DENVER (CN) - Colorado's "teacher effectiveness" law unconstitutionally allowed hundreds of teachers to be fired without cause, notice or hearing, teachers and the Denver Classroom Teachers Association claim in a class action.
Lead plaintiff Cynthia Masters sued the Denver Public Schools and members of the Colorado State Board of Education, in Denver County Court.
Colorado's Senate Bill 10-191 - "Ensuring Quality Instruction Through Educator Effectiveness" - was signed into law in May 2010.
It allows "school officials to remove nonprobationary teachers from their teaching positions and subsequently discharge them from employment without cause - i.e., without meeting the standards for dismissals or layoffs established by the Teacher Employment, Compensation, and Dismissal Act ('TECDA') ... and without providing notice and an opportunity for a hearing, as required under TECDA," according to the lawsuit, which has five named plaintiffs in addition to the teachers union.
Since the law took effect, Denver Public Schools has used the "discharge-without-cause provisions" to fire hundreds of teachers, many of whom "are experienced educators with excellent professional records who had earned nonprobationary status under TECDA before they were discharged," the class claims.
The teachers union claims the law violates the contracts clause of the Colorado Constitution because "[t]eachers who earned nonprobationary status before the enactment of S.B. 191 have vested, contractual rights not to be discharged unless TECDA's substantive standards for dismissals or layoffs are met and the teachers are provided with an opportunity for a hearing."
The law also violates teachers' rights to due process, the complaint states.
Before a "nonprobationary teacher" may be fired, "his or her employing school district must provide the teacher with notice of the grounds for the discharge, including an explanation of the evidence on which the discharge is based, and an opportunity for a hearing before an impartial decision-maker."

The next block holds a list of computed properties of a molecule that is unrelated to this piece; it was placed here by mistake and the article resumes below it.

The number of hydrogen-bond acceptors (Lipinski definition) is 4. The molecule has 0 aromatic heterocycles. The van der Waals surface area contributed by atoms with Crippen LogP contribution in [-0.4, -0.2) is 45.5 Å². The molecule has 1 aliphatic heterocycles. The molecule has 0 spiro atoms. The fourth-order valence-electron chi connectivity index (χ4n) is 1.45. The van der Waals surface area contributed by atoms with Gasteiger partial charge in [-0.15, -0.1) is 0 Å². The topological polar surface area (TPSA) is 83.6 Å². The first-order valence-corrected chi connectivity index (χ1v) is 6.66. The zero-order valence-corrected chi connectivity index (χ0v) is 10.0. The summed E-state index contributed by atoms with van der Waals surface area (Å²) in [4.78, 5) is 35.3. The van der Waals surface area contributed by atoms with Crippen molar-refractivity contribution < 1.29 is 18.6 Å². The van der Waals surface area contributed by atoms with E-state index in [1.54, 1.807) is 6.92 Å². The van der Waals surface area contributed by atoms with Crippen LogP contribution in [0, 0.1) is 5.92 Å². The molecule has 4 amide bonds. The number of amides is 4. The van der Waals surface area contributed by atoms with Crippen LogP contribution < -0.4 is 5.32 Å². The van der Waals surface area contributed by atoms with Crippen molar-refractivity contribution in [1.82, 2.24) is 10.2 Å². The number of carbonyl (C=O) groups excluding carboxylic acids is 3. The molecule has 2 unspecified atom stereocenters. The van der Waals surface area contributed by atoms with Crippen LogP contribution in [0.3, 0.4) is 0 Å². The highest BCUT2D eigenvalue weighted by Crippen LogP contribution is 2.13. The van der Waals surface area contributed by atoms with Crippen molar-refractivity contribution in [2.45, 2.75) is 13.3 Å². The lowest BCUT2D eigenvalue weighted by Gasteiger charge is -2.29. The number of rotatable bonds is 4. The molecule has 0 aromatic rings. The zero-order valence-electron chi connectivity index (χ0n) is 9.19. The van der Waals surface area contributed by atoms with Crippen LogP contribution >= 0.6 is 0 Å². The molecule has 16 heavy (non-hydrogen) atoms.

CEA President Kerrie Dallman said Friday in a statement about the lawsuit: "Thirty-six thousand teachers and education support staff today are taking action to keep quality teachers in all of our classrooms. We have fought the good fight with Denver Public Schools over the past two years to try and keep these veteran teachers teaching, and avoid going to the courts or the state Legislature, but sadly that hasn't occurred."
The lawsuit does not seek to overturn S.B. 191 - just to eliminate the discharge-without-cause provisions.
The Colorado Education Association supports sections of the law that implement a teacher evaluation system.
The bipartisan law was sponsored by state Sens. Mike Johnston, a Democrat, and Nancy Spence, a Republican. In the lower house it was also by Rep. Christine Scanlan, a Democrat, and Rep. Carole Murray, a Republican.
The class seeks an injunction barring the state from enforcing the unconstitutional provisions of the law, and reinstatement and back pay for the fired teachers named as plaintiffs in the complaint.
The class is represented by Bradley Bartels and Brooke Pardee of the Colorado Education Association.